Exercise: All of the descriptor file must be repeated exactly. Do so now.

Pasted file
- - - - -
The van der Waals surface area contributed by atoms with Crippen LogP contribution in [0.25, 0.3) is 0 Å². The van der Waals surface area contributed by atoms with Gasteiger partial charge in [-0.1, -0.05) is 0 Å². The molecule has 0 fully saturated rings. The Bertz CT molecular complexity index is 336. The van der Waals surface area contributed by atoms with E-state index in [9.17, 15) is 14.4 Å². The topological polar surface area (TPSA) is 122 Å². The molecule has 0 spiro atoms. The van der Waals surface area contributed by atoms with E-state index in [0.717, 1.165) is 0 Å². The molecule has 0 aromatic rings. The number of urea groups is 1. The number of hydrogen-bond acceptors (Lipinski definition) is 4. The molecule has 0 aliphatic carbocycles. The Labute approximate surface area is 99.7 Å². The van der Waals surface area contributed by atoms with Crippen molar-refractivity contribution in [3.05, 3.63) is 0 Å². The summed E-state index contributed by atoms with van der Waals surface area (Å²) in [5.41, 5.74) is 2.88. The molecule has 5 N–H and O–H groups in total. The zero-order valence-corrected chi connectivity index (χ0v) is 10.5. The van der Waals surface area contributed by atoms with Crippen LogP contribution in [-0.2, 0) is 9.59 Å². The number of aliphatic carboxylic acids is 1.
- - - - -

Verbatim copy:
The van der Waals surface area contributed by atoms with Crippen LogP contribution in [0.25, 0.3) is 0 Å². The van der Waals surface area contributed by atoms with Gasteiger partial charge in [-0.1, -0.05) is 0 Å². The molecule has 0 fully saturated rings. The Bertz CT molecular complexity index is 336. The van der Waals surface area contributed by atoms with E-state index in [9.17, 15) is 14.4 Å². The topological polar surface area (TPSA) is 122 Å². The molecule has 0 spiro atoms. The van der Waals surface area contributed by atoms with E-state index in [0.717, 1.165) is 0 Å². The molecule has 0 aromatic rings. The number of urea groups is 1. The number of hydrogen-bond acceptors (Lipinski definition) is 4. The molecule has 0 aliphatic carbocycles. The Labute approximate surface area is 99.7 Å². The van der Waals surface area contributed by atoms with Crippen molar-refractivity contribution in [3.05, 3.63) is 0 Å². The summed E-state index contributed by atoms with van der Waals surface area (Å²) in [5.41, 5.74) is 2.88. The molecule has 5 N–H and O–H groups in total. The zero-order valence-corrected chi connectivity index (χ0v) is 10.5. The van der Waals surface area contributed by atoms with Crippen LogP contribution in [-0.2, 0) is 9.59 Å². The number of aliphatic carboxylic acids is 1.